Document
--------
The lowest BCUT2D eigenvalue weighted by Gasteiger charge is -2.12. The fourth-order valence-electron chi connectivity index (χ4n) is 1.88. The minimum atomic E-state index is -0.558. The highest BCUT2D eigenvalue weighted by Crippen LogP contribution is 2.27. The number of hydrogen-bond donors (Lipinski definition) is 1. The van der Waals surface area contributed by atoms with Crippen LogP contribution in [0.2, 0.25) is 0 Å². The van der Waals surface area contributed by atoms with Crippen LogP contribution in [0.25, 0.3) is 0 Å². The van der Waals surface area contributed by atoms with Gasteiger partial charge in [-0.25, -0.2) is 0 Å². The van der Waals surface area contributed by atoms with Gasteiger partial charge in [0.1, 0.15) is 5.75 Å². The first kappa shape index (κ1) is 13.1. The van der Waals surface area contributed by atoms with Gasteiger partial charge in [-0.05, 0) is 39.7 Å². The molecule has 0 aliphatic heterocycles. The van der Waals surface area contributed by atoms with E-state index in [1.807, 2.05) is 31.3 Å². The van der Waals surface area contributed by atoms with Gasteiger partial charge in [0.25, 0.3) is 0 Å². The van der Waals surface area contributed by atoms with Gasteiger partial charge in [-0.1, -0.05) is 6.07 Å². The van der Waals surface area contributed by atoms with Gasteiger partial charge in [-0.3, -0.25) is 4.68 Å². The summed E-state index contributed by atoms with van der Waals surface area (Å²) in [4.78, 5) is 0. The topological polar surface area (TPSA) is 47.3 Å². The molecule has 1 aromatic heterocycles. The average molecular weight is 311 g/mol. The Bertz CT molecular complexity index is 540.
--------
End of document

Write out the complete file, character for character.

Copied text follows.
The lowest BCUT2D eigenvalue weighted by Gasteiger charge is -2.12. The fourth-order valence-electron chi connectivity index (χ4n) is 1.88. The minimum atomic E-state index is -0.558. The highest BCUT2D eigenvalue weighted by Crippen LogP contribution is 2.27. The number of hydrogen-bond donors (Lipinski definition) is 1. The van der Waals surface area contributed by atoms with Crippen LogP contribution in [0.2, 0.25) is 0 Å². The van der Waals surface area contributed by atoms with Crippen LogP contribution in [0.25, 0.3) is 0 Å². The van der Waals surface area contributed by atoms with Gasteiger partial charge in [-0.25, -0.2) is 0 Å². The van der Waals surface area contributed by atoms with Gasteiger partial charge in [0.1, 0.15) is 5.75 Å². The first kappa shape index (κ1) is 13.1. The van der Waals surface area contributed by atoms with Gasteiger partial charge in [-0.05, 0) is 39.7 Å². The molecule has 0 aliphatic heterocycles. The van der Waals surface area contributed by atoms with E-state index in [1.807, 2.05) is 31.3 Å². The van der Waals surface area contributed by atoms with Gasteiger partial charge in [0.25, 0.3) is 0 Å². The van der Waals surface area contributed by atoms with Gasteiger partial charge in [-0.1, -0.05) is 6.07 Å². The van der Waals surface area contributed by atoms with Gasteiger partial charge in [-0.3, -0.25) is 4.68 Å². The summed E-state index contributed by atoms with van der Waals surface area (Å²) in [4.78, 5) is 0. The topological polar surface area (TPSA) is 47.3 Å². The molecule has 1 aromatic heterocycles. The average molecular weight is 311 g/mol. The Bertz CT molecular complexity index is 540.